By investing the shusa with these multiple roles, Toyota gives that person the authority to quickly and effectively make the necessary trade-offs between technical and cost requirements for the benefit of the program. But this shusa-style authority can be vested only in someone with the technical skills, business acumen, and managerial experience to warrant it. And developing such skills takes time: At Toyota, becoming a shusa is a 20-year process in which promising engineers, with a good 10 years of experience in a particular functional area, are promoted to assistant chief engineers, where they need another 10 years of seasoning before being promoted to shusa.
Is it appropriate for other companies to develop a shusa-style chief engineer? We believe it is, but not in a vacuum. First, establish for each significant launch a single person with authority over and accountability for engineering-related decisions. This should be the most qualified person available — someone with top engineering skills, business experience, and management clout. Then look freshly at the career paths of engineers throughout your company. Like Toyota engineers, for example, perhaps they should begin their careers by developing deep technical expertise in a particular discipline. They may also need to spend time working with marketing teams, deepening their understanding of customers. As they move up the hierarchy, they would assume broader responsibilities within vehicle programs while still representing a specific function. And in doing so, they can serve as mentors for junior engineers, transferring both their explicit skills and their tacit knowledge.
You may choose to emulate Toyota’s approach to shusa candidates; top engineers shift into product planning and project management, where five years or more is spent learning how to lead vehicle programs. This period is intense: The candidate must master technical competencies in areas beyond his or her functional specialty, while developing the ability to make complex technical decisions as a vehicle development leader and to supervise an organization made up of several hundred program engineers.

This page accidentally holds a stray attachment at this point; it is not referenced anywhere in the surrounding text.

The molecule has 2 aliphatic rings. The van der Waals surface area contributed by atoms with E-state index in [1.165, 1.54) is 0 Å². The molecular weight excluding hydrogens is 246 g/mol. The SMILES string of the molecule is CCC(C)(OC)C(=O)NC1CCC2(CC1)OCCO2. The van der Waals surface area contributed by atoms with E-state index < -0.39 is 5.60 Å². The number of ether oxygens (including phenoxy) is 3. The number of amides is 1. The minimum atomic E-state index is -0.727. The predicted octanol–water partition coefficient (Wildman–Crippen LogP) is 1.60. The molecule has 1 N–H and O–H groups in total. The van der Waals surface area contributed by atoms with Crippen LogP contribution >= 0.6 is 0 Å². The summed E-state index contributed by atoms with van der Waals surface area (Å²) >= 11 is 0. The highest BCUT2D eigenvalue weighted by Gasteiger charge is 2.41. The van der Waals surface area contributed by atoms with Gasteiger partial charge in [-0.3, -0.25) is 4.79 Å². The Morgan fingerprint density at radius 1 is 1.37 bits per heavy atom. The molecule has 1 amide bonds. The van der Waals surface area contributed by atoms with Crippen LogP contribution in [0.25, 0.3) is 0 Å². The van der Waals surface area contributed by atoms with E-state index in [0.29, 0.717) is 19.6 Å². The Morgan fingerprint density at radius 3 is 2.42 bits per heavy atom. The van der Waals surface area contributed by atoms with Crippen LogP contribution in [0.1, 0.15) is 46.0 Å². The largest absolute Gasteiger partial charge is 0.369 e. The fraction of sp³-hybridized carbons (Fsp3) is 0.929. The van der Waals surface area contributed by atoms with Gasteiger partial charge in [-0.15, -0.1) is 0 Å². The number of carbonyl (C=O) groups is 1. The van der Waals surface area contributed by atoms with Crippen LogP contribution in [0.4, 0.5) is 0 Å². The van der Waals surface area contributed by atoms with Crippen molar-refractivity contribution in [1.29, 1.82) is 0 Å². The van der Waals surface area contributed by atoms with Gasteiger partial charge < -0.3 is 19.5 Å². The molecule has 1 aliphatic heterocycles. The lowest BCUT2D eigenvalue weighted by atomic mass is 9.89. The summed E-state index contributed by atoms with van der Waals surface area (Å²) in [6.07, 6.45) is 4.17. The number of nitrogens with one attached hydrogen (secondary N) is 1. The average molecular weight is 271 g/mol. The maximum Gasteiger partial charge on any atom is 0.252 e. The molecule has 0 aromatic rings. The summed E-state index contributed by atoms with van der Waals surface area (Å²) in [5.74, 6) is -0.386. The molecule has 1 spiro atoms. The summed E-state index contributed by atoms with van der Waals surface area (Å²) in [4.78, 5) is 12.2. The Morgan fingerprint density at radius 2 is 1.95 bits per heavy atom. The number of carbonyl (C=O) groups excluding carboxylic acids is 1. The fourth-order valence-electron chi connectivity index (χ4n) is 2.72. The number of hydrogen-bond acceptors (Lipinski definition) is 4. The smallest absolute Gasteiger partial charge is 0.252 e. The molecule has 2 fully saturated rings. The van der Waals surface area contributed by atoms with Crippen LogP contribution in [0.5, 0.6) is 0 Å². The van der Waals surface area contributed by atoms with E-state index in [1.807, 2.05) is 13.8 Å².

Having rethought future career paths, examine the promising engineers in your current operation. What gaps exist in their backgrounds, including gaps in customer, operations, or financial knowledge? How can you use cross-platform training and mentoring to fill those gaps? What incentives can you put in place to help each candidate develop more in-depth capability? Can you use resources outside the company, including rotation through jobs at other companies or in university programs? How can you build the kind of trust and investment that leads your most effective staff to commit their future to the company?
Leveraging Function–Product Tension
A typical product development program must balance an implicit tension in the organizational structure. On the one hand is the goal of making everything different: distinguishing product features to give them market appeal. On the other hand is pressure to make everything the same: to scale production and reduce costs. At most companies, this tension manifests itself as conflict between the overall product development leaders, who champion differentiation to target their markets more precisely, and the functional leaders, who support many different products and seek as much commonality across them as possible.
Rather than try to resolve, or deny, that tension, you can leverage it for more effective product development. At Toyota, the functional areas are led by buchos, who occupy the same level in the management hierarchy as the shusas. Buchos are evaluated not just on their ability to run their functions efficiently, but also on the ultimate success of the development programs they participate in, so it’s in their interest to cooperate closely and productively with the shusas.